Small Acts of Sex and Electricity came at a time of upheaval and transition. I didn’t have the nice rhythm to my day that I had when I wrote the first book. I was in graduate school as well so my ability to get it out whole didn’t happen, though that’s the way books work: some come quickly, some take a long time.
KP: You’ve also been a poet?
LH: I wrote poetry for many years. I had a chapbook of poems published at one point, but when I decided to shift to fiction, I abandoned poetry, because I wanted to understand how to write fiction.
KP: What made you make the switch?
LH: It was a combination of things. I liked the idea of a new challenge and I always loved reading novels. I think it also came out of a conversation with a poet, Kenneth Rexroth. This was many years ago. He talked about the fact that women on the poetry circuit made a great deal less money than men—something he disdained. Across the board, they just didn’t fare as well as male poets—in academia, in publication. Knowing this influenced my thinking in some way. What I should have asked him, of course, was how women novelists fared. I’m sure it would have been the same lousy answer. I was probably just looking for an excuse to explore fiction.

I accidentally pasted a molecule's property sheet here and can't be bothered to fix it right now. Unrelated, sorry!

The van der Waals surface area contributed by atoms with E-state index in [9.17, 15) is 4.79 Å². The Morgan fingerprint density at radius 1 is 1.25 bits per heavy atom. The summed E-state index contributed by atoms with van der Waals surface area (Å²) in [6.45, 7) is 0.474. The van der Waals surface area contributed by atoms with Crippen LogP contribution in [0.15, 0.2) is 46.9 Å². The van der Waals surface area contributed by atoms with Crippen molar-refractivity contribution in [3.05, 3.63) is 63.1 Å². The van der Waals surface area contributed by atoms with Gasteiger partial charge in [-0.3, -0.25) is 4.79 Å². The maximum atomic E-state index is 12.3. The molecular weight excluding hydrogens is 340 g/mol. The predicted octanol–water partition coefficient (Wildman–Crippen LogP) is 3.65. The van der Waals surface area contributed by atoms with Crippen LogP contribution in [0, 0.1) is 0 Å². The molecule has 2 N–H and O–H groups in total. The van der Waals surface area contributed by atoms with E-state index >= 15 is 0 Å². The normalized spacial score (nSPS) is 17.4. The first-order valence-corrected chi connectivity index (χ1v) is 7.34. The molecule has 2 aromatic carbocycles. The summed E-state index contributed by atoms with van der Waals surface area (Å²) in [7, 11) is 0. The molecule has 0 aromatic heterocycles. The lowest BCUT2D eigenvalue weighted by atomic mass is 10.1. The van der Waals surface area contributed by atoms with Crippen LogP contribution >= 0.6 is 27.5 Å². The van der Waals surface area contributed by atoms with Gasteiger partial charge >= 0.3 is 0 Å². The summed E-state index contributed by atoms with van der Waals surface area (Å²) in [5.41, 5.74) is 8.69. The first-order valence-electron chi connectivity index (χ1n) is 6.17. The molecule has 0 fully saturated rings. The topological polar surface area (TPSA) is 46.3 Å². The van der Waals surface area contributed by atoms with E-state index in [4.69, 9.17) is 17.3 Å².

KP: How do you think your background in poetry affects your fiction?
LH: My love of language was nurtured through toiling in poetry, through listening to Auden and Bishop. Mulling over each phrase, each word, each sentence is crucial to how I work. Yes, I’m thinking about the story and the characters and the small actions and so forth, but I read each word aloud over and over again until, for me, it sings. I owe that to a love of poetry. I remember being read poetry to, as a child.